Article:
Review — SEED: Self-supervised Distillation For Visual Representation
SEED: Self-supervised Distillation For Visual Representation,
SEED, by Arizona State University, and Microsoft Corporation,
2021 ICLR, Over 100 Citations (Sik-Ho Tsang @ Medium)
- SElf-SupErvised Distillation (SEED) is proposed, to leverage a larger network (as Teacher) to transfer its representational knowledge into a smaller architecture (as Student) in a self-supervised fashion.
- Instead of directly learning from unlabeled data, a student encoder is trained to mimic the similarity score distribution inferred by a teacher over a set of instances.
- Motivations & Preliminaries
1. Motivations & Preliminaries
Smaller models with fewer parameters cannot effectively learn instance level discriminative representation with large amount of data.
- Knowledge distillation (KD) is injected to solve this problem.
- When labels are available, KD can be used with supervised learning:
- where xi is an image, yi is the corresponding annotation, θS is the parameter set for the student network, and θT is the set for the teacher network. The loss Lsup is the alignment error between the network prediction and the annotation, which is usually cross-entropy loss for classification.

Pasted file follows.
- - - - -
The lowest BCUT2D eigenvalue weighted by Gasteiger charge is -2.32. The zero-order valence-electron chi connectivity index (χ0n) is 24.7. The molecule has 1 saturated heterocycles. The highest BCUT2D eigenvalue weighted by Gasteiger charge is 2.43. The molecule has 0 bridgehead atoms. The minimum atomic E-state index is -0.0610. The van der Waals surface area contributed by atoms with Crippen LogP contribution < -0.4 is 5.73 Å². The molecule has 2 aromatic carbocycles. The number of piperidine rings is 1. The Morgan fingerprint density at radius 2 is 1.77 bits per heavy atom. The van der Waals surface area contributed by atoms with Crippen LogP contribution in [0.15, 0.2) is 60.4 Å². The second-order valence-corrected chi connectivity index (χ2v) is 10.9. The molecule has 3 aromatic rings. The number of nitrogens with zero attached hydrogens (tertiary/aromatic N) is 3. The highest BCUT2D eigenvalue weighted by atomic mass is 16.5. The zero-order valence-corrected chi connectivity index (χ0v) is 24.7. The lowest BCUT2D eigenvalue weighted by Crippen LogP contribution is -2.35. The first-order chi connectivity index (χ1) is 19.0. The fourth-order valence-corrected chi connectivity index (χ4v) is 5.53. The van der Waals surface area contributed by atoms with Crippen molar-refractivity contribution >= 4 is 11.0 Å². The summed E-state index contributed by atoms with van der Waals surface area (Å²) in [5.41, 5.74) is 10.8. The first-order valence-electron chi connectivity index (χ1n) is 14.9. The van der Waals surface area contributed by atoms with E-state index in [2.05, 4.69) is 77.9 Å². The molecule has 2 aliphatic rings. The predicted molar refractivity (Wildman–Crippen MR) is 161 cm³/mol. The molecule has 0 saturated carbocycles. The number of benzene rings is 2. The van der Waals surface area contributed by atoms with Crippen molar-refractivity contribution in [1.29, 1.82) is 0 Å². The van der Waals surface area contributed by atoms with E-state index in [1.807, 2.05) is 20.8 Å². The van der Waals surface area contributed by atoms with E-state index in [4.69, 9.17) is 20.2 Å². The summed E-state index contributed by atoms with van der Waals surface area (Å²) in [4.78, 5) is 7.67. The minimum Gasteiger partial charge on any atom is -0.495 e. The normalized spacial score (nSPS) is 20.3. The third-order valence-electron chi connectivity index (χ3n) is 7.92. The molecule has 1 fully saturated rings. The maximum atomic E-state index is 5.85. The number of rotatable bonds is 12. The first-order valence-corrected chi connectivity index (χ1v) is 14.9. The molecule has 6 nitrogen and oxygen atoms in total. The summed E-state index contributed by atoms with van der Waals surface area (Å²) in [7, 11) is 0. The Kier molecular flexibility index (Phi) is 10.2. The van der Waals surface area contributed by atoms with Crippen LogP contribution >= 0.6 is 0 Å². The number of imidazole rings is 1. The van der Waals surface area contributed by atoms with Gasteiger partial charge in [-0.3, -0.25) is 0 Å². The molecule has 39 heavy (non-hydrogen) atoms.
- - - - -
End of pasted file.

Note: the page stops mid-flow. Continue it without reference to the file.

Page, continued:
- The loss of Ldistill is the mimic error of the student network towards a pre-trained teacher network.
- In Model Distillation, the teacher signal comes from the Softmax prediction of multiple large-scale networks and the loss is measured by the Kullback–Leibler (KL) divergence. Some are to align the intermediate feature map values and to minimize the squared l2 distance.
In this paper, KD is considered to be used with self-supervised learning.
- Inspired by contrastive SSL, a simple approach is formulated for the distillation on the basis of instance similarity distribution over a contrastive instance queue.
- An instance queue is maintained for storing data samples’ encoding output from the teacher.
- Given a new sample, its similarity scores are computed with all the samples in the queue using both the teacher and the student models.